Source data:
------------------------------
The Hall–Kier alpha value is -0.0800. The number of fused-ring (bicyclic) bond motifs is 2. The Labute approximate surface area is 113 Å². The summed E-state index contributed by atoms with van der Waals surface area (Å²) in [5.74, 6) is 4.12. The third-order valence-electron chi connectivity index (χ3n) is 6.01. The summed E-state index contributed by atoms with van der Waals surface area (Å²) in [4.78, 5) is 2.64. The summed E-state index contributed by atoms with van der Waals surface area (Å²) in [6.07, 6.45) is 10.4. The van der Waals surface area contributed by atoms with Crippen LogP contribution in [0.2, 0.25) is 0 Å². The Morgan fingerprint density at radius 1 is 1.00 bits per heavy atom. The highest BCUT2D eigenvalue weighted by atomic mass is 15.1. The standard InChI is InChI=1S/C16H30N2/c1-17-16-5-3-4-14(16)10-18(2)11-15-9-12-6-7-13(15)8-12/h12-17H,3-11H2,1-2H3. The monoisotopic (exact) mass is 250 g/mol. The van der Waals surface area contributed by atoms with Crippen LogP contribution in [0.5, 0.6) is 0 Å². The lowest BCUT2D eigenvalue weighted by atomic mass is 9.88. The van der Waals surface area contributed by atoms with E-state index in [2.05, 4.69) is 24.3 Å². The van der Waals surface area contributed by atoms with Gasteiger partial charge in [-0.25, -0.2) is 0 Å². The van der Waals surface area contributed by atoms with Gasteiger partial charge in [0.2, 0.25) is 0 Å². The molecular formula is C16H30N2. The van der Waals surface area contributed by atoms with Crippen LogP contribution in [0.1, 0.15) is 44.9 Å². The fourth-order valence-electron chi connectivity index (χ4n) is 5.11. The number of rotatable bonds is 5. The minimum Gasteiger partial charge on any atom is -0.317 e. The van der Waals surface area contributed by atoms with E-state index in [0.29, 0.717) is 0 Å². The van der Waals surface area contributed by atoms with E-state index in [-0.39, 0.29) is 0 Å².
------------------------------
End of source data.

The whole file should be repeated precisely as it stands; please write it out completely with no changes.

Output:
The Hall–Kier alpha value is -0.0800. The number of fused-ring (bicyclic) bond motifs is 2. The Labute approximate surface area is 113 Å². The summed E-state index contributed by atoms with van der Waals surface area (Å²) in [5.74, 6) is 4.12. The third-order valence-electron chi connectivity index (χ3n) is 6.01. The summed E-state index contributed by atoms with van der Waals surface area (Å²) in [4.78, 5) is 2.64. The summed E-state index contributed by atoms with van der Waals surface area (Å²) in [6.07, 6.45) is 10.4. The van der Waals surface area contributed by atoms with Crippen LogP contribution in [0.2, 0.25) is 0 Å². The Morgan fingerprint density at radius 1 is 1.00 bits per heavy atom. The highest BCUT2D eigenvalue weighted by atomic mass is 15.1. The standard InChI is InChI=1S/C16H30N2/c1-17-16-5-3-4-14(16)10-18(2)11-15-9-12-6-7-13(15)8-12/h12-17H,3-11H2,1-2H3. The monoisotopic (exact) mass is 250 g/mol. The van der Waals surface area contributed by atoms with Crippen LogP contribution in [0.5, 0.6) is 0 Å². The lowest BCUT2D eigenvalue weighted by atomic mass is 9.88. The van der Waals surface area contributed by atoms with E-state index in [2.05, 4.69) is 24.3 Å². The van der Waals surface area contributed by atoms with Gasteiger partial charge in [-0.25, -0.2) is 0 Å². The van der Waals surface area contributed by atoms with Gasteiger partial charge in [0.2, 0.25) is 0 Å². The molecular formula is C16H30N2. The van der Waals surface area contributed by atoms with Crippen LogP contribution in [0.1, 0.15) is 44.9 Å². The fourth-order valence-electron chi connectivity index (χ4n) is 5.11. The number of rotatable bonds is 5. The minimum Gasteiger partial charge on any atom is -0.317 e. The van der Waals surface area contributed by atoms with E-state index in [0.29, 0.717) is 0 Å². The van der Waals surface area contributed by atoms with E-state index in [-0.39, 0.29) is 0 Å².